performance, Schneemann was invited to join with Yvonne Rainer and a group of dancers in collaborative experimentation that would become the Judson Dance Theater (Rainer 1974; Banes 1983). Schneemann’s first event with this group took place at Judson Church in January 1963 and was titled Newspaper Event. In this improvisational piece Schneemann began to develop her interest in the material body as both a personal-particular environment and as a social environment “in conjunction with others.” She imagined a plasticity, a kind of nervous system of bodies in interaction, in which bodily parts could be interchanged:

I was thinking of an organism interchanging its parts (phagocyte). I noted five principles; 1) the primary experience of the body as your own environ­ ment. 2) the body within the actual, particular environment. 3) the materials of that environment – soft, responsive, tactile, active, malleable (paper . . . paper). 4) the active environment of one another. 5) the visual structure of the bodies and materials defining the space.

(Schneemann 1979:33)

After Newspaper Event came Chromelodeon and Lateral Splay, both at Judson. In the course of these pieces, Schneemann’s interest in flesh as material began to be provoked by her experience as a female artist in the male-dominated move­ ments of Fluxus and Happenings, pushing her to explore the ways in which material flesh existed in bodies which could not be divorced from the histories of their socio-cultural signification. This preoccupation with a specific tactility – the materiality of flesh and the object-status of the female body relative to its socio-cultural delimitations – generated a turning point, a politicizing point, a feminist turn in her work. It was Eye/Body, (Plate 1.6) begun in 1962 and performed in December 1963 in her own loft, that moved Schneemann across her own threshold. She stepped directly into her environment, entering and becoming her own work.

Walking into Schneemann’s New York loft in 1963 one walked into her work – entering art, penetrating it with a sensate body. Of course, this physical entry into art was happening quite a lot in the late ’50s and throughout the ’60s as the boundaries of aesthetic mediums found themselves bleeding together into “environmental” and “intermedia” expression.20 But Schneemann’s was among the very first American installations to incorporate the artist’s own body as primary visual and visceral terrain. When she transformed her loft into a “kinetic environment,” Schneemann placed her own body into the environ­ mental frame of her art, performing a series of actions in prescient anticipation of the veritable explosion of body art in the later ’60s and ’70s. The environment consisted of 4 X 9 foot panels, broken glass and shards of mirrors, photographs, lights, and motorized umbrellas. Schneemann stepped into her work, and, in what she called a “kind of shamanic ritual,” she incorporated her naked body into her construction by painting, greasing, and chalking herself. Historians have suggested that Eye/Body and Schneemann’s subsequent kinetic theater pro­ duction Meat Joy (performed in 1964 in Paris, London, and New York) “charted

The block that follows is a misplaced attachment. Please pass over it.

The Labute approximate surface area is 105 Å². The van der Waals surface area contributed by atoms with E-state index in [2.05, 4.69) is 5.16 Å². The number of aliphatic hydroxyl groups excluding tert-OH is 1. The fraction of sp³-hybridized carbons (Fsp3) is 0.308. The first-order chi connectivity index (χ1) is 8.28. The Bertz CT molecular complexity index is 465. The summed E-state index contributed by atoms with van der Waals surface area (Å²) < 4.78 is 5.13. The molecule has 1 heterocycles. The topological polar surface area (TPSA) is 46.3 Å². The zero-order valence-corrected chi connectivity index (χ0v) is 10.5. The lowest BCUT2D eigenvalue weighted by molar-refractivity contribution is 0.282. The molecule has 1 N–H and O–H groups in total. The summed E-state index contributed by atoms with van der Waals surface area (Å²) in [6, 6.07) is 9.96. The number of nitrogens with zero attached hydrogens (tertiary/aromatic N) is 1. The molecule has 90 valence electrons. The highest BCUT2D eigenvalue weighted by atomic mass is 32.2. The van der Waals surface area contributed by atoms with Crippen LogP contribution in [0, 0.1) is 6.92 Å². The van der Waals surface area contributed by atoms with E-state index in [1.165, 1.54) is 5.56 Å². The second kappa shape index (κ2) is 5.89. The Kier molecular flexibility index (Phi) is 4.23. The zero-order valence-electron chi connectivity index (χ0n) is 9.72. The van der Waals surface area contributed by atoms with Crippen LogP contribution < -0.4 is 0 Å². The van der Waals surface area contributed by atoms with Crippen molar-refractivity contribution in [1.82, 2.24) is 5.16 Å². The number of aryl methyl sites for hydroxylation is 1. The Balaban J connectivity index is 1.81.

34 Binary terror and the body made explicit

Plate 1.6 Carolee Schneemann, Eye/Body, 1963. Photo by Erro, courtesy of Carolee Schneemann.

a new direction,” and even “anticipated not only the so-called 1960s sexual revolution, but feminism” (Stiles 1993:98, n80; Lippard 1976:122). But in the 1960s Schneemann felt acutely that her work was dismissed as “self-indulgent exhibitionism, intended only to stimulate men” (Schneemann 1990:25).

Importantly, much of her impulse to include her body, explicitly, in her work came from the fact that when Schneemann began constructing the installation in 1962 the artist was fed up with feeling that her gender inhibited her consid­ eration as a serious contributor to the art world. Beyond the dance-identified circles of Judson Church, she felt she had partial status, and was personally troubled by the suspicion that she was included only as a “cunt mascot” in the heavily male cliques of Fluxus and Happenings.21 Her response to this feeling

Binary terror and the body made explicit 35

– covering her naked body in paint, grease, chalk, ropes, and plastic, and incorporating it directly into her work – was to address her mascot-dom directly. Eye/Body established her artists body as “visual territory,” as if to declare: If I am a token, then I’ll be a token to reckon with. But the work also suggested a complex theoretical terrain of perspectival vision on the flip. Eye/Body suggested embodied vision, a bodily eye – sighted eyes – artist’s eyes – not only in the seer, but in the body of the seen.